Novartis harnesses data to combat health disparities in US

Lutz Hegemann, Novartis AG's group head of corporate affairs and global health, spoke to S&P Global Market Intelligence about the Basel, Switzerland-based pharmaceutical company's environmental, social and governance targets ahead of its eighth annual investor day.To get more novartis updates, you can visit shine news official website.

With racial disparities in health leading to an estimated $93 billion in excess medical care costs and $42 billion in lost productivity globally, this issue remains the cornerstone of the company's efforts. Novartis has reached 29 million patients to date this year via its access to medicines program, and in July the company also announced a 10-year commitment with historically Black colleges and universities to address the causes of U.S. healthcare disparities.
Lutz Hegemann: It's fair to say that very early on we took this topic very seriously. It's also linked to the nature of our business, because pharmaceutical business[es] inherently have a very strong social component. Society expects us to develop safe and effective medicines that we make available to as many patients as possible, and to run our business ethically. We are constantly trying to push the boundaries here to be a step ahead.

There's two elements to our strategy: one is the access to our core portfolio [of drugs]. But then we also have the access principle, where we committed to look at global access across the entire value chain. We are focusing on a few global health priorities where we feel that we are well-positioned scientifically to make a big impact.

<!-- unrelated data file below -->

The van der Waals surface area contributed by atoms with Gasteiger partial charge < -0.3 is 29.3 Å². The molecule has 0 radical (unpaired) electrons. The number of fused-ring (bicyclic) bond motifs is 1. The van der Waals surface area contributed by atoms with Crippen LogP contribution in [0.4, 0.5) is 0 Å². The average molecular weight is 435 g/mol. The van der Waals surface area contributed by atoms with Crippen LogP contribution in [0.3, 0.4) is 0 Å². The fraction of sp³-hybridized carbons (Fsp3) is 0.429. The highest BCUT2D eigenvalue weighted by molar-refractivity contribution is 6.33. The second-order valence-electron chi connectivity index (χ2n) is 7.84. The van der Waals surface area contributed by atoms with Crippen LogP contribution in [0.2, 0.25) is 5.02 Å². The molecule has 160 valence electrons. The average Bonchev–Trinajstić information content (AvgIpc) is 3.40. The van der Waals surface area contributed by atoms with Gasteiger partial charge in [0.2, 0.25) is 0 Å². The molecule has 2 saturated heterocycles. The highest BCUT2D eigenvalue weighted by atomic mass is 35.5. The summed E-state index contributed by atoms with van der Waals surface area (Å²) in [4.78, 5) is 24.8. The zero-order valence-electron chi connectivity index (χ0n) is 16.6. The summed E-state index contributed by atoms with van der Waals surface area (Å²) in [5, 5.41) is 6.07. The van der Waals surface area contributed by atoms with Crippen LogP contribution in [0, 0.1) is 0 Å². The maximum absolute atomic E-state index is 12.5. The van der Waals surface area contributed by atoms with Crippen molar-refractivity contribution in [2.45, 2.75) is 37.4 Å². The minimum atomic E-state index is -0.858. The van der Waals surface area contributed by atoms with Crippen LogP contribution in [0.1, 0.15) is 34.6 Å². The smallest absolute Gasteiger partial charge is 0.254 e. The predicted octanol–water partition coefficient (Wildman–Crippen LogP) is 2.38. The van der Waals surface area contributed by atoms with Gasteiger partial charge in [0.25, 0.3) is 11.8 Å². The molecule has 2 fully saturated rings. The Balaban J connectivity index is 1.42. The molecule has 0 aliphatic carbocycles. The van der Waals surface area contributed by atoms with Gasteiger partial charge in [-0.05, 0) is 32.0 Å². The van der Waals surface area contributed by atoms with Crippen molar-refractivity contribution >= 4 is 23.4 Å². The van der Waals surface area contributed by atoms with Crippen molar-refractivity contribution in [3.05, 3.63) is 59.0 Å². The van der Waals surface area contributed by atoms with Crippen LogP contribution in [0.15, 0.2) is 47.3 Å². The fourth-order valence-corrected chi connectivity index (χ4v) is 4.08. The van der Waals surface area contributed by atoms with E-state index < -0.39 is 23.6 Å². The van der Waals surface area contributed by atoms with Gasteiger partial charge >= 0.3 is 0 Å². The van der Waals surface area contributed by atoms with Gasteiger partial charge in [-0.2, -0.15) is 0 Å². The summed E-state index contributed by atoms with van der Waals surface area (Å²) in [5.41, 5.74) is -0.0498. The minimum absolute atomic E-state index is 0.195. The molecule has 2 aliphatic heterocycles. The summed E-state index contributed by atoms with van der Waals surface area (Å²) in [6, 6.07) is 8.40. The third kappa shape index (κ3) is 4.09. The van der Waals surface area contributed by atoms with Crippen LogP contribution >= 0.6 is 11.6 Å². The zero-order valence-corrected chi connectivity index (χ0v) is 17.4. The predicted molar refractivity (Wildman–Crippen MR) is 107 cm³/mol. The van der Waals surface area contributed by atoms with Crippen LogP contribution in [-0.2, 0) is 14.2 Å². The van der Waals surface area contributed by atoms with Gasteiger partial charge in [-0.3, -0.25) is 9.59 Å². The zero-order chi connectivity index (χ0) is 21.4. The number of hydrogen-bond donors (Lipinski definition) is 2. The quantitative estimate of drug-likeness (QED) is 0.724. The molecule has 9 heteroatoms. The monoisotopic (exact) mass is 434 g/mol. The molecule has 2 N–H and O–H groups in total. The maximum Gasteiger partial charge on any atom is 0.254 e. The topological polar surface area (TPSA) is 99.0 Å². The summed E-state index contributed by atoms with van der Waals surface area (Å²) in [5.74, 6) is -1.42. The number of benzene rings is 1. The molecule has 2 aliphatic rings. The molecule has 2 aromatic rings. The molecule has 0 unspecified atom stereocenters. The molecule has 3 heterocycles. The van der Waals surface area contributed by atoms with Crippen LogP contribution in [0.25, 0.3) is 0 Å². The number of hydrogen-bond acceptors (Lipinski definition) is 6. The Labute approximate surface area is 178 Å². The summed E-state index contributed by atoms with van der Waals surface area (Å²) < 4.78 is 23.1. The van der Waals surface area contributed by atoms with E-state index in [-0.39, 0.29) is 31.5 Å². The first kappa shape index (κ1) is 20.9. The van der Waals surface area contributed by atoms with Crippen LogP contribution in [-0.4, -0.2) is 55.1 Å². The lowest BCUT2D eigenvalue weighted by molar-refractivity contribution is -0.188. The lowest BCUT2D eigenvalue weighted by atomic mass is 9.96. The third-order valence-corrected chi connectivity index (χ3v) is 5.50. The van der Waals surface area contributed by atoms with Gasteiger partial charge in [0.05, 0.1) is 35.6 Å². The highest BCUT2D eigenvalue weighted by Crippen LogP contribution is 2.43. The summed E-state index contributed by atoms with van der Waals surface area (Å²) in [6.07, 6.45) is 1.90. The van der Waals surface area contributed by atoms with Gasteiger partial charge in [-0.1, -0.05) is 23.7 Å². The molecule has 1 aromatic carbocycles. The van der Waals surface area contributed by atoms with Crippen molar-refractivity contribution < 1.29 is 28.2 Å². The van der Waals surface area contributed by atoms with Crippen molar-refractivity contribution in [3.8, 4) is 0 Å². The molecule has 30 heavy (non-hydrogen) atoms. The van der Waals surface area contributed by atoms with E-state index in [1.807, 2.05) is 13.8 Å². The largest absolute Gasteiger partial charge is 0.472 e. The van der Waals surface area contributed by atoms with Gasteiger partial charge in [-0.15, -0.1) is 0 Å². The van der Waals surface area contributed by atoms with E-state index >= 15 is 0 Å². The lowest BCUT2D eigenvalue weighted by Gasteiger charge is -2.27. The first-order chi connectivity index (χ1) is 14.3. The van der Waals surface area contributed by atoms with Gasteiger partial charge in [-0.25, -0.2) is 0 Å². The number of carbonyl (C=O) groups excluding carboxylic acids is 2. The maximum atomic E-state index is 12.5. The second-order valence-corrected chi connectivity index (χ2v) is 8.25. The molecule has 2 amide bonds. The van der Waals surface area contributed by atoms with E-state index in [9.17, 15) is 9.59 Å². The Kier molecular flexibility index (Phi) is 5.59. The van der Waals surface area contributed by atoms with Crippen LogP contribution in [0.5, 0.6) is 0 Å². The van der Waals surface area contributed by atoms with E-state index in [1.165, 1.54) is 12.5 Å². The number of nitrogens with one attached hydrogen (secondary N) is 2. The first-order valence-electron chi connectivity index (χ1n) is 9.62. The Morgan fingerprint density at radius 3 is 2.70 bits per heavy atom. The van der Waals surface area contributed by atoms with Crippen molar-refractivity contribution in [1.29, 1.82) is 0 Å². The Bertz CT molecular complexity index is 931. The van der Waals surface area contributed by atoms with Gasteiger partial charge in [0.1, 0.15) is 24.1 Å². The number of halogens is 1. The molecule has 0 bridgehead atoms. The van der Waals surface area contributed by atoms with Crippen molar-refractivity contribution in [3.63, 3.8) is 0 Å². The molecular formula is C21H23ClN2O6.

But there are new emerging health threats — dengue fever being one — which I think also speaks to the connectivity between climate changes and the impact of planetary health and human health. We have a drug development candidate for dengue fever and we need to understand how the disease is evolving. It is one of the diseases that is really on the rise and where we feel we need better data to drive healthcare interventions.

The vision is that this is the first disease where we collaborate, but that this will translate into other global health priorities as well.We need to go much, much deeper. And I think it's fair to say that COVID has shed a light on those health disparities that have existed for centuries, I would argue, and it's really complex.

What distinguishes us from other approaches is that we acknowledge that we don't have the answer but we need to work together with those communities to define what matters to them. We invested half a year in just listening, having a dialogue [about] 'What is it that limits your ability to access healthcare?' Because you can have big commitments to include more diverse patient populations in your clinical trials, which without doubt is one element, but is it ultimately going to move the needle and are you ultimately going to accomplish that goal if you don't go deeper?

We are now starting this very comprehensive collaboration with 27 Black colleges and universities that aims to empower African American students, looking into the underlying causes of this health disparity through research on data standards. For instance, most data standards were established in Caucasians and they may not apply to Black and brown communities physiologically.

It touches medical science, it touches education, it touches society at large. And this is where we want to devise a more holistic approach, rather than just focusing on one [key performance indicator] and trying to give it a quick fix. Because that's not going to work, it's not going to be sustainable.